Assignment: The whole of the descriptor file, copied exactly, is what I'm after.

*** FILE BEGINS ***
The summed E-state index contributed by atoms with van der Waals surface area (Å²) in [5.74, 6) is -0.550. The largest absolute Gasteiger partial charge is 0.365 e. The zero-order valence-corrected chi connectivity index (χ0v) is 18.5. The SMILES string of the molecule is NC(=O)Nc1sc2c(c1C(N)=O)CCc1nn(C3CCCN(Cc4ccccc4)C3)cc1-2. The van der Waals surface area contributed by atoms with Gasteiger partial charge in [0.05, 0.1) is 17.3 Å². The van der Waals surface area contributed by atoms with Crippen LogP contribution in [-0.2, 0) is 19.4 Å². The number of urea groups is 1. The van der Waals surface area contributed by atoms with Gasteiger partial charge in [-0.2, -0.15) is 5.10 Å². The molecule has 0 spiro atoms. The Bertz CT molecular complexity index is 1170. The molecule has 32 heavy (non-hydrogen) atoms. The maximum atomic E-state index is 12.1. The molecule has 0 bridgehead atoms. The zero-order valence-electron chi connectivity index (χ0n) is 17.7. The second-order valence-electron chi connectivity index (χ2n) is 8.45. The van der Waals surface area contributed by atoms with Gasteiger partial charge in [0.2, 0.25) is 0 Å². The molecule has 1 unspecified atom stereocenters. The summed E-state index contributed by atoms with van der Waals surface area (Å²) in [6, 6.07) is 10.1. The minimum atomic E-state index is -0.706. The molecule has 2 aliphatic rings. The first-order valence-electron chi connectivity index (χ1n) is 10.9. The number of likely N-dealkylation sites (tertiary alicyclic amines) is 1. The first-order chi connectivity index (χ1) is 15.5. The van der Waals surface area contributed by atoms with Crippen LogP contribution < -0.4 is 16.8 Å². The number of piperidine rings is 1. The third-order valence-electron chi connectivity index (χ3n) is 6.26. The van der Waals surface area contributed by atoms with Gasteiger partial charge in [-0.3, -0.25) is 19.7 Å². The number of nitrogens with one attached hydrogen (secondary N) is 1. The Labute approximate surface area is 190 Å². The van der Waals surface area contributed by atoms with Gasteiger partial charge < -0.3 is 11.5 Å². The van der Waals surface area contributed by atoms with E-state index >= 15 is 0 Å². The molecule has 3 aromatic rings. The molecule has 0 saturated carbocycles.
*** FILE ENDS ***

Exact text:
The summed E-state index contributed by atoms with van der Waals surface area (Å²) in [5.74, 6) is -0.550. The largest absolute Gasteiger partial charge is 0.365 e. The zero-order valence-corrected chi connectivity index (χ0v) is 18.5. The SMILES string of the molecule is NC(=O)Nc1sc2c(c1C(N)=O)CCc1nn(C3CCCN(Cc4ccccc4)C3)cc1-2. The van der Waals surface area contributed by atoms with Gasteiger partial charge in [0.05, 0.1) is 17.3 Å². The van der Waals surface area contributed by atoms with Crippen LogP contribution in [-0.2, 0) is 19.4 Å². The number of urea groups is 1. The van der Waals surface area contributed by atoms with Gasteiger partial charge in [-0.2, -0.15) is 5.10 Å². The molecule has 0 spiro atoms. The Bertz CT molecular complexity index is 1170. The molecule has 32 heavy (non-hydrogen) atoms. The maximum atomic E-state index is 12.1. The molecule has 0 bridgehead atoms. The zero-order valence-electron chi connectivity index (χ0n) is 17.7. The second-order valence-electron chi connectivity index (χ2n) is 8.45. The van der Waals surface area contributed by atoms with Gasteiger partial charge in [0.2, 0.25) is 0 Å². The molecule has 1 unspecified atom stereocenters. The summed E-state index contributed by atoms with van der Waals surface area (Å²) in [6, 6.07) is 10.1. The minimum atomic E-state index is -0.706. The molecule has 2 aliphatic rings. The first-order valence-electron chi connectivity index (χ1n) is 10.9. The number of likely N-dealkylation sites (tertiary alicyclic amines) is 1. The first-order chi connectivity index (χ1) is 15.5. The van der Waals surface area contributed by atoms with Crippen LogP contribution < -0.4 is 16.8 Å². The number of piperidine rings is 1. The third-order valence-electron chi connectivity index (χ3n) is 6.26. The van der Waals surface area contributed by atoms with Gasteiger partial charge in [-0.3, -0.25) is 19.7 Å². The number of nitrogens with one attached hydrogen (secondary N) is 1. The Labute approximate surface area is 190 Å². The van der Waals surface area contributed by atoms with Gasteiger partial charge < -0.3 is 11.5 Å². The van der Waals surface area contributed by atoms with E-state index >= 15 is 0 Å². The molecule has 3 aromatic rings. The molecule has 0 saturated carbocycles.